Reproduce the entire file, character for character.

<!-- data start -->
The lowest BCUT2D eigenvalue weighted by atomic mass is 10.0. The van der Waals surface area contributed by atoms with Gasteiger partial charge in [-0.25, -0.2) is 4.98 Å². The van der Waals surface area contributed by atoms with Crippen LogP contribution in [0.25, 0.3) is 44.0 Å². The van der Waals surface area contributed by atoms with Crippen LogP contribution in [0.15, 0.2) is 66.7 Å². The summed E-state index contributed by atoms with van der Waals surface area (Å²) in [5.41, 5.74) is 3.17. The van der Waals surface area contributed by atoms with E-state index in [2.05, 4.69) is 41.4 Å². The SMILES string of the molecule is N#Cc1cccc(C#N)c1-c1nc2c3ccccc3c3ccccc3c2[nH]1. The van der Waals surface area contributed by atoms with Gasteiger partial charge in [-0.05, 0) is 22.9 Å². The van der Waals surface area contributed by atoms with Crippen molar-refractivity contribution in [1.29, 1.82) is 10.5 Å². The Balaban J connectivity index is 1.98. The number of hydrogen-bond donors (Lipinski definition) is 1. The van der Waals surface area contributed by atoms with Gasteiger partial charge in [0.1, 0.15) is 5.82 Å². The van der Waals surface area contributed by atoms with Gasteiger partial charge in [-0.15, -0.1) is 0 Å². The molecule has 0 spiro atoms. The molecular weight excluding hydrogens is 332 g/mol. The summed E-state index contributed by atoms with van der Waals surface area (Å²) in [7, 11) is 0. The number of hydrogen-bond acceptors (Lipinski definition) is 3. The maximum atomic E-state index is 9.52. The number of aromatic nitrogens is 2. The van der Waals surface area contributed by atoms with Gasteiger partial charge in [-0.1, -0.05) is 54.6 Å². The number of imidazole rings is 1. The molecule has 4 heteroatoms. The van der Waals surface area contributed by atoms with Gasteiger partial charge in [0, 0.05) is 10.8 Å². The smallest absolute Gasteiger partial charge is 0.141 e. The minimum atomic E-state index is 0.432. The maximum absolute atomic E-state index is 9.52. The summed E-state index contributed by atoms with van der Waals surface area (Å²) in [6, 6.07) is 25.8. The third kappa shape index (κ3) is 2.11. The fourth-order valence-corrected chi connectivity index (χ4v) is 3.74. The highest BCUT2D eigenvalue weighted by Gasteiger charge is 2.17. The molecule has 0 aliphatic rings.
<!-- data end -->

The lowest BCUT2D eigenvalue weighted by atomic mass is 10.0. The van der Waals surface area contributed by atoms with Gasteiger partial charge in [-0.25, -0.2) is 4.98 Å². The van der Waals surface area contributed by atoms with Crippen LogP contribution in [0.25, 0.3) is 44.0 Å². The van der Waals surface area contributed by atoms with Crippen LogP contribution in [0.15, 0.2) is 66.7 Å². The summed E-state index contributed by atoms with van der Waals surface area (Å²) in [5.41, 5.74) is 3.17. The van der Waals surface area contributed by atoms with E-state index in [2.05, 4.69) is 41.4 Å². The SMILES string of the molecule is N#Cc1cccc(C#N)c1-c1nc2c3ccccc3c3ccccc3c2[nH]1. The van der Waals surface area contributed by atoms with Gasteiger partial charge in [-0.05, 0) is 22.9 Å². The van der Waals surface area contributed by atoms with Crippen molar-refractivity contribution in [1.29, 1.82) is 10.5 Å². The Balaban J connectivity index is 1.98. The number of hydrogen-bond donors (Lipinski definition) is 1. The van der Waals surface area contributed by atoms with Gasteiger partial charge in [0.1, 0.15) is 5.82 Å². The van der Waals surface area contributed by atoms with Gasteiger partial charge in [-0.15, -0.1) is 0 Å². The molecule has 0 spiro atoms. The molecular weight excluding hydrogens is 332 g/mol. The summed E-state index contributed by atoms with van der Waals surface area (Å²) in [7, 11) is 0. The number of hydrogen-bond acceptors (Lipinski definition) is 3. The maximum atomic E-state index is 9.52. The number of aromatic nitrogens is 2. The van der Waals surface area contributed by atoms with Gasteiger partial charge in [-0.1, -0.05) is 54.6 Å². The number of imidazole rings is 1. The molecule has 4 heteroatoms. The van der Waals surface area contributed by atoms with Gasteiger partial charge in [0, 0.05) is 10.8 Å². The smallest absolute Gasteiger partial charge is 0.141 e. The minimum atomic E-state index is 0.432. The maximum absolute atomic E-state index is 9.52. The summed E-state index contributed by atoms with van der Waals surface area (Å²) in [6, 6.07) is 25.8. The third kappa shape index (κ3) is 2.11. The fourth-order valence-corrected chi connectivity index (χ4v) is 3.74. The highest BCUT2D eigenvalue weighted by Gasteiger charge is 2.17. The molecule has 0 aliphatic rings.